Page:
What Happened When I Posted a Picture of a Rat’s Ass on Twitter
I posted this on LinkedIn a couple of years ago and was reminded of it during a recent conversation with fellow bees, Kevin Pashuk and Graham🐝 Edwards. If you ever wondered what makes people favorite your content on Twitter, this is an interesting experiment.
“You could post a picture of a rat’s ass on Twitter and somebody would favorite it.” It was a quip I made as part of a discussion I was having with a colleague about social media in general, and Twitter in particular. We were talking about how people mindlessly click the favorite button on Twitter. Once I said it, I knew I would have to try it, so the next day I found this ugly picture of five rat’s asses and posted it with the comment, “I was wondering about this.” Sadly, it only took about 20 minutes to get a favorite.
Obviously, there is nothing particularly engaging about this tweet, but having the chance to see what people click on is as interesting as finding out why they click. I didn't want to embarrass the lady by asking her why she gave me a favorite for that picture, so I am left to assume she just got click happy. It may be, however, that she really likes rats and thought they had cute little bottoms.
I decided to do a little internet research about Twitter and found this cool link from Ad Week. It gives you some great information about how to intentionally trigger positive social media reactions. I also found this on Slate which provides answers to "the why" of a favorite. My personal opinion is that some people favourite an item so that you will notice them and perhaps follow them. That one didn't make the Slate list at all.
Could we be wasting our time with our content? Despite the rat incident, I still believe that producing and sharing high quality content is really important in today’s social media marketing world. To be fair, even though this picture did get a favorite, I am happy to say that most of the other content I posted on Twitter got more favorites and re-tweets than the rats. There is hope for quality content after all!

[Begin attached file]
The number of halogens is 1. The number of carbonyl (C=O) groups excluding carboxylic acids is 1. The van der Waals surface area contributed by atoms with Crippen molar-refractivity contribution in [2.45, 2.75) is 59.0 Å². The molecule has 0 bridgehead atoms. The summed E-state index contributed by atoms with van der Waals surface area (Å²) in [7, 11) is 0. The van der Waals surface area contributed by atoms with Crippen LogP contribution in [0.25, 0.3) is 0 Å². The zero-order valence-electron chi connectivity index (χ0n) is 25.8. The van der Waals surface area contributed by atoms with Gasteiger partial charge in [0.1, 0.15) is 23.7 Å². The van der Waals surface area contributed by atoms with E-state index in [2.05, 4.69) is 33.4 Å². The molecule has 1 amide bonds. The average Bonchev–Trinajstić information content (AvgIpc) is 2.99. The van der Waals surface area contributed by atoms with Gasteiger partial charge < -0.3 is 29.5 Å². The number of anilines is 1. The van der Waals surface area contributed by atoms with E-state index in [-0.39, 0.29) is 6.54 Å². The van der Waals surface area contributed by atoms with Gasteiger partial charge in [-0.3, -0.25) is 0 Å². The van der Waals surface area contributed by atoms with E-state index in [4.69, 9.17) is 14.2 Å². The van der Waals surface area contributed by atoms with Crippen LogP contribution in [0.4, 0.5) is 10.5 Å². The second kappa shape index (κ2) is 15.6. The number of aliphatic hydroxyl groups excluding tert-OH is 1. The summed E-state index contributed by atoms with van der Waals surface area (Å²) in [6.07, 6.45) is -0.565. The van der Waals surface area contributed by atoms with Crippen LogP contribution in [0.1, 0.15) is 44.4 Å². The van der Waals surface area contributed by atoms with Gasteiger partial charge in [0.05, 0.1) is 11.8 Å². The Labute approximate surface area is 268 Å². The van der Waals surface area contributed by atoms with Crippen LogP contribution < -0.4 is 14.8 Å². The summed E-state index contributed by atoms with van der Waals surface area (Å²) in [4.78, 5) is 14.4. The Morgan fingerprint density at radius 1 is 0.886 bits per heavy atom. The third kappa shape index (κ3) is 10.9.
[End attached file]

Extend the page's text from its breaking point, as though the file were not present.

Few public relations & communications specialists have as diverse a background as Renée Cormier. Add published author, employee engagement specialist, sales and marketing strategist, entrepreneur and educator to her list of accomplishments. In her career Renée has held leadership roles in sales and marketing, developed and implemented national marketing strategies and was responsible for teams as large as 28 strong. She brings a wide range of experience and talent to her work.
Renée really shines in marketing communications. She is known for developing and implementing comprehensive communications strategies and generating results through flawless implementation. With such strong business acumen, passion for her work and a natural talent for business strategy, Renée is definitely considered an important resource for her clients. Is your business in transition? Do you need help with your communications or public relations efforts? Contact Renée through her website.
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